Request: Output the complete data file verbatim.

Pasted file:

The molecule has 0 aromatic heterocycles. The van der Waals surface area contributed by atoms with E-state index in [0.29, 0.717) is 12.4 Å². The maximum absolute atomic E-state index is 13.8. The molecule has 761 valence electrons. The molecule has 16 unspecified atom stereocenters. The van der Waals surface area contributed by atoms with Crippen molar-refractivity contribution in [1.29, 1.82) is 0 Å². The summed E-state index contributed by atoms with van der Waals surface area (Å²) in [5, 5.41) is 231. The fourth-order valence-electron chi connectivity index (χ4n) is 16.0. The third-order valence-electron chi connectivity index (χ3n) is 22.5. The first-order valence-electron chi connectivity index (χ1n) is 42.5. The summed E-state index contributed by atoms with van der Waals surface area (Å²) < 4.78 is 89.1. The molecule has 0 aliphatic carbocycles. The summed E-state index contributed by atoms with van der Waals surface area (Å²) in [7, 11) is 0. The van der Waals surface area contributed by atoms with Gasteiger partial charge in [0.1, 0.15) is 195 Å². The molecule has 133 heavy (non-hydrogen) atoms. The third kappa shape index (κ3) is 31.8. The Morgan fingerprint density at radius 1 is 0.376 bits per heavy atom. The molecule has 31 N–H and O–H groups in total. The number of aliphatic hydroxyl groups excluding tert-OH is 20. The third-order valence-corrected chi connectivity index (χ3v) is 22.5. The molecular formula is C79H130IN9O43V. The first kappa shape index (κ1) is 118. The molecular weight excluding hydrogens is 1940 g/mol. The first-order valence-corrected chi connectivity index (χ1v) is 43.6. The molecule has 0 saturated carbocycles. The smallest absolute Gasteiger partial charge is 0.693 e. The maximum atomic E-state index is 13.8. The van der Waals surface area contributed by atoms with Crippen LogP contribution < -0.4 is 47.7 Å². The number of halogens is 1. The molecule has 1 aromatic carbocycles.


The molecule has 0 aromatic heterocycles. The van der Waals surface area contributed by atoms with E-state index in [0.29, 0.717) is 12.4 Å². The maximum absolute atomic E-state index is 13.8. The molecule has 761 valence electrons. The molecule has 16 unspecified atom stereocenters. The van der Waals surface area contributed by atoms with Crippen molar-refractivity contribution in [1.29, 1.82) is 0 Å². The summed E-state index contributed by atoms with van der Waals surface area (Å²) in [5, 5.41) is 231. The fourth-order valence-electron chi connectivity index (χ4n) is 16.0. The third-order valence-electron chi connectivity index (χ3n) is 22.5. The first-order valence-electron chi connectivity index (χ1n) is 42.5. The summed E-state index contributed by atoms with van der Waals surface area (Å²) < 4.78 is 89.1. The molecule has 0 aliphatic carbocycles. The summed E-state index contributed by atoms with van der Waals surface area (Å²) in [7, 11) is 0. The van der Waals surface area contributed by atoms with Gasteiger partial charge in [0.1, 0.15) is 195 Å². The molecule has 133 heavy (non-hydrogen) atoms. The third kappa shape index (κ3) is 31.8. The Morgan fingerprint density at radius 1 is 0.376 bits per heavy atom. The molecule has 31 N–H and O–H groups in total. The number of aliphatic hydroxyl groups excluding tert-OH is 20. The third-order valence-corrected chi connectivity index (χ3v) is 22.5. The molecular formula is C79H130IN9O43V. The first kappa shape index (κ1) is 118. The molecular weight excluding hydrogens is 1940 g/mol. The first-order valence-corrected chi connectivity index (χ1v) is 43.6. The molecule has 0 saturated carbocycles. The smallest absolute Gasteiger partial charge is 0.693 e. The maximum atomic E-state index is 13.8. The van der Waals surface area contributed by atoms with Crippen LogP contribution < -0.4 is 47.7 Å². The number of halogens is 1. The molecule has 1 aromatic carbocycles.